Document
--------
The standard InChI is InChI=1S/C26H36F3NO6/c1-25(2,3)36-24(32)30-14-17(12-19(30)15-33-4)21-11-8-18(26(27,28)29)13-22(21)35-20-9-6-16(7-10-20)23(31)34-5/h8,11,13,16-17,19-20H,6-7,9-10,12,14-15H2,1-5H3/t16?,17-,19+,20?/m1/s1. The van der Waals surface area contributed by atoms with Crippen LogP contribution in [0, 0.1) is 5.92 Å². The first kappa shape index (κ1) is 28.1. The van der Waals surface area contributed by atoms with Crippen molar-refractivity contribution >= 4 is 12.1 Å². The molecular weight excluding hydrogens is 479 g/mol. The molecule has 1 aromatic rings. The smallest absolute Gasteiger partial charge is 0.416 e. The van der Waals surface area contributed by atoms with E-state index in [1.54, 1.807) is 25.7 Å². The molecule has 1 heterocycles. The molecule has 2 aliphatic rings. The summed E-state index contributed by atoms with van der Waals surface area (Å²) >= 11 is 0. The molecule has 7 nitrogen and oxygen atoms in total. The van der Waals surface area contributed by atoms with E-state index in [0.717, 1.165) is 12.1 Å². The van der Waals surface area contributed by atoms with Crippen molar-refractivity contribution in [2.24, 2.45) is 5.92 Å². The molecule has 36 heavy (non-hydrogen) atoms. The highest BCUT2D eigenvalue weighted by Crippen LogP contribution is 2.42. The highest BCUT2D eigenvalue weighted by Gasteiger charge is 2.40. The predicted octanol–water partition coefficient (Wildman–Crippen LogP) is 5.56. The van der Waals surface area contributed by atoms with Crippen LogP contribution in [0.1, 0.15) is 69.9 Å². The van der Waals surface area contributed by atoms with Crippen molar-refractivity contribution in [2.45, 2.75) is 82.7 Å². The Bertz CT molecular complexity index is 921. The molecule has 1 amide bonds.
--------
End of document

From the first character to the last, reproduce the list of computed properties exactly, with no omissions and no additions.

The standard InChI is InChI=1S/C26H36F3NO6/c1-25(2,3)36-24(32)30-14-17(12-19(30)15-33-4)21-11-8-18(26(27,28)29)13-22(21)35-20-9-6-16(7-10-20)23(31)34-5/h8,11,13,16-17,19-20H,6-7,9-10,12,14-15H2,1-5H3/t16?,17-,19+,20?/m1/s1. The van der Waals surface area contributed by atoms with Crippen LogP contribution in [0, 0.1) is 5.92 Å². The first kappa shape index (κ1) is 28.1. The van der Waals surface area contributed by atoms with Crippen molar-refractivity contribution >= 4 is 12.1 Å². The molecular weight excluding hydrogens is 479 g/mol. The molecule has 1 aromatic rings. The smallest absolute Gasteiger partial charge is 0.416 e. The van der Waals surface area contributed by atoms with E-state index in [1.54, 1.807) is 25.7 Å². The molecule has 1 heterocycles. The molecule has 2 aliphatic rings. The summed E-state index contributed by atoms with van der Waals surface area (Å²) >= 11 is 0. The molecule has 7 nitrogen and oxygen atoms in total. The van der Waals surface area contributed by atoms with E-state index in [0.717, 1.165) is 12.1 Å². The van der Waals surface area contributed by atoms with Crippen molar-refractivity contribution in [2.24, 2.45) is 5.92 Å². The molecule has 36 heavy (non-hydrogen) atoms. The highest BCUT2D eigenvalue weighted by Crippen LogP contribution is 2.42. The highest BCUT2D eigenvalue weighted by Gasteiger charge is 2.40. The predicted octanol–water partition coefficient (Wildman–Crippen LogP) is 5.56. The van der Waals surface area contributed by atoms with Crippen LogP contribution in [0.1, 0.15) is 69.9 Å². The van der Waals surface area contributed by atoms with Crippen molar-refractivity contribution in [2.45, 2.75) is 82.7 Å². The Bertz CT molecular complexity index is 921. The molecule has 1 amide bonds.